A dozen swimmers from Montgomery County are getting ready to dive into the U.S. Olympic trials.
In just over a week, they'll compete in the most important swim meets of their lives.
The young athletes will spend 20 hours a week in the pool, and that's on top of going to school. They're among the roughly 1,500 athletes competing for 52 spots on Team USA. Only 26 men and 26 women will make a splash in the London Olympics in July.
Swimmer Sarah Haase, 18, said, "A lot of excitement. A little bit of nervousness, anxiety, but I'm just really excited to finally get out there."
"I've been dreaming about this ever since I was 10-years-old when I broke my first pool record at Fire Valley," 17-year-old swimmer Jack Conger added.
Conger will join 11 other teammates from the Rockville-Montgomery Swim Club at the Olympic trials in Omaha later this month.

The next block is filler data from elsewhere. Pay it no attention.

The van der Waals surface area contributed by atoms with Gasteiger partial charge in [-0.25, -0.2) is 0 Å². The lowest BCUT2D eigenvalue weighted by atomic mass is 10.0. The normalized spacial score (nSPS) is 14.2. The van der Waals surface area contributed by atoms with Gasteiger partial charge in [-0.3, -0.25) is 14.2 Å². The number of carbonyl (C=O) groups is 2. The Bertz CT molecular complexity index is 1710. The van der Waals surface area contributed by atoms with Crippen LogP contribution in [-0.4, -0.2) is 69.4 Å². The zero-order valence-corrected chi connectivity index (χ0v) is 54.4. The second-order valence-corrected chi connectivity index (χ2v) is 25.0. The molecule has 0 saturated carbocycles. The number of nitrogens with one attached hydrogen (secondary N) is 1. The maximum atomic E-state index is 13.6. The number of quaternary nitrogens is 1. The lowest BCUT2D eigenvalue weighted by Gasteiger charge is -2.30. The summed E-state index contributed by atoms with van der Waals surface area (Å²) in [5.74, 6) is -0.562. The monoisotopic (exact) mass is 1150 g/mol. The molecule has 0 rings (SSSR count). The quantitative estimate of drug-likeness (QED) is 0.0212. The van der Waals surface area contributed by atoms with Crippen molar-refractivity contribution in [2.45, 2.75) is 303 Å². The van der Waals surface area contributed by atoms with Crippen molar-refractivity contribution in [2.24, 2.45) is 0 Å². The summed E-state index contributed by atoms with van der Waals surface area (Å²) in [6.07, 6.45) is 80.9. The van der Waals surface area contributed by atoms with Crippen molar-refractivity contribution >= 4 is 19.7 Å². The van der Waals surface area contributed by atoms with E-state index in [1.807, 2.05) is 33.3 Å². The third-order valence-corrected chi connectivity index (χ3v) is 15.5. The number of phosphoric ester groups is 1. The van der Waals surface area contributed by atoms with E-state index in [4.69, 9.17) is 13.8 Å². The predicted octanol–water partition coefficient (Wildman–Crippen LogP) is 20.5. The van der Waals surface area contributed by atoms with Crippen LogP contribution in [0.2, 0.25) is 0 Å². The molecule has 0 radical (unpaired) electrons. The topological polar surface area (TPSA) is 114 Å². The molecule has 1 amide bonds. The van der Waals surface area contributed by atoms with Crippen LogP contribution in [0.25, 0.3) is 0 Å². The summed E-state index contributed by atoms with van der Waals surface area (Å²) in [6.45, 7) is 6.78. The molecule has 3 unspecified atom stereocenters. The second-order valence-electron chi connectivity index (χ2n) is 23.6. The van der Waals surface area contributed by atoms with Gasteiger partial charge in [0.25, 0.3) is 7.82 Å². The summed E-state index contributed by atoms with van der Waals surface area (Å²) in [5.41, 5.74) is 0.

National Training Group Head Coach Scott Vekeman said, " It's open to kids any age. I think the youngest in the area that I know of is 13 that's qualified, and there are people that are over 40-years-old that are going to be there, so it's a huge meet...it's just an incredible accomplishment for the athletes."
An accomplishment they hope takes them one stroke closer to living their Olympic dreams.
Mark and Charlotte Meyer, a brother-sister duo who've made the Olympic trial cut, could think of nothing more rewarding.
Mark said, "I guess some people might think it's monotonous, but there is a sense of calm. I remember just after some practices I go under water and just sit there. Hold my breath and it's serene."
"The feeling of the water as you're racing through it. I love the feeling," Charlotte added.
Now, they're ready for all the world to see just how fast they've become.
Hasse continued, " I'm thinking, pushing myself as hard as I can cause I know my competitors...and I don't want to fall behind them."
While there swimmers are in it to win it, they're happy to come this far and swim with the best in the country.
The Olympic trials kick off June 25 and last a week.
They'll be competing against people like Baltimore-native Michael Phelps. Phelps holds the most world records in swimming - seven. He also holds the distinction of setting more world records that any other swimmer with 39.